The Gators, however, were a championship-caliber team, and they refused to go gentle into that good night. Tebow once again orchestrated a nice drive, moving the ball with the help of Hernandez, who created a match-up problem for Bama’s lumbering, heavy-hitting defense. Hernandez was a wide receiver in a tight end’s body, and his athleticism was a nightmare for Bama’s bigger-framed ‘backers in coverage. The Gators drove deep into Bama territory and appeared to be on the brink of another touchdown. Tebow fired into the end zone, once again targeting Hernandez, from seven yards out. This time, however, the savvy senior Arenas made the read, and from his position underneath, he leapt high, plucking the ball from its arc in the end zone for a touchback.
Alabama then did what Alabama did best: they leaned on the running game with conservative play-calling and a clock-draining, anaconda-like drive. The Gator defense was already tired, but Saban and McIlwain continually pounded away with the Tide’s trademark sledgehammer running game. Ingram and Trent Richardson put in work on the Gator front seven as part of a 17-play, 88-yard drive that broke the will of Meyer’s team and put the game out of reach. Ingram capped the drive with a one-yard touchdown punch, and the Tide unsuccessfully went for two to leave the score at 32-13.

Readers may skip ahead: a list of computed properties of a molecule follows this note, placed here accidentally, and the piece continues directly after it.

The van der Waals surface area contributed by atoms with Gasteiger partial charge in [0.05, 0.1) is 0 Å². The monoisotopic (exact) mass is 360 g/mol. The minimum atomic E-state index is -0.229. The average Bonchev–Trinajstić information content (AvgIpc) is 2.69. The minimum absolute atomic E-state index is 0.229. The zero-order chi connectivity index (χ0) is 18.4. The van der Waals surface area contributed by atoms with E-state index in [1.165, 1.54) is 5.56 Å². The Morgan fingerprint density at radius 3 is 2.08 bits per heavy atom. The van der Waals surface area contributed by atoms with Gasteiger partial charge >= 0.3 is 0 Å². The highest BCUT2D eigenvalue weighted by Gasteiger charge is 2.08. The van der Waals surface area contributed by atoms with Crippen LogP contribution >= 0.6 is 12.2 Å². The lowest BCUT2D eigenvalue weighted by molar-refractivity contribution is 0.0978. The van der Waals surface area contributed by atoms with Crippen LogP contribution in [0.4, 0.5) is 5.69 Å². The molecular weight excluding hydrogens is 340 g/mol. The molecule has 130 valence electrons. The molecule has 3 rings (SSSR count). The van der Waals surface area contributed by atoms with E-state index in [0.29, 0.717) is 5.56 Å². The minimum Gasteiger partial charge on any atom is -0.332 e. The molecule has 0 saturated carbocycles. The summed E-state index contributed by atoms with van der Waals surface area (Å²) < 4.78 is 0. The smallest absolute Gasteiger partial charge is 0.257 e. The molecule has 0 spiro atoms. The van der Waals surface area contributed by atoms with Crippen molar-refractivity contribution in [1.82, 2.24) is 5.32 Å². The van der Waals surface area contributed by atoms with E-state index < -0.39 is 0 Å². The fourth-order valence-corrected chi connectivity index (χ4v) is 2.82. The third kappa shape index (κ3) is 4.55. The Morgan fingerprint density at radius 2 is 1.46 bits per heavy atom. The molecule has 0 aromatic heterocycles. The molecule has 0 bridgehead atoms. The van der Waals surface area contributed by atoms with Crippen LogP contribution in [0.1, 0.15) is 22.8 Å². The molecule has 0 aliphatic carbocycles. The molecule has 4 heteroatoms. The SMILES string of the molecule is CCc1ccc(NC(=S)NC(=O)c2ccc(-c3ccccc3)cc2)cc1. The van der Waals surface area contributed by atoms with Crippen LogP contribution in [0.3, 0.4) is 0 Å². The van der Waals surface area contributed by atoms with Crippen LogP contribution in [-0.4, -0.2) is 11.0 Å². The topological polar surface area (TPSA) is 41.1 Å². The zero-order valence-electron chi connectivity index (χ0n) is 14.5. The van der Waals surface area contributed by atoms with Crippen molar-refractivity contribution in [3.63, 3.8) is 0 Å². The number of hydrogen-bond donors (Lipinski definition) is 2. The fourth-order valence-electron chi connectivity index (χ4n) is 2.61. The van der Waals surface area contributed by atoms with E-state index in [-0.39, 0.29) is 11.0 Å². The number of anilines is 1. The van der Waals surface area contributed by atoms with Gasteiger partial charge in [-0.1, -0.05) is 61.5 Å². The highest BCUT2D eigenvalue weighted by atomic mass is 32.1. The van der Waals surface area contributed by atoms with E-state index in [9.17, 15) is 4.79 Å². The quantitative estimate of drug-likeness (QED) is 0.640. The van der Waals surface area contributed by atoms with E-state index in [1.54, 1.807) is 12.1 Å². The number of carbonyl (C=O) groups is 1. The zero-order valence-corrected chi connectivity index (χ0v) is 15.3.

The Gators tried to recapture the momentum, but Bama’s defense was too resolute in their resistance of Florida’s efforts. Premature celebrations broke out on the Alabama sidelines as the minutes ticked down in the final quarter of play. Alabama had done the unthinkable: they had played David to Florida’s Goliath, they had won against the odds, against the projections of the majority of pundits.
And they did so in devastating fashion. Alabama’s offense put up a shocking 490 yards of offense on the heralded Gator defense, with 251 yards of that total coming on the ground. The Tide’s 271 first-half yards against Florida marked the most yards Alabama accumulated against any SEC opponent in the 2009 season, in fact. Ingram accounted for 113 yards rushing, 76 yards receiving, and three touchdowns in the Tide victory. McElroy, the understudy to Tebow’s star in the eyes of the general public before the game, walked out of the Georgia Dome as the game MVP thanks to a 12-of-18, 239-yard passing performance.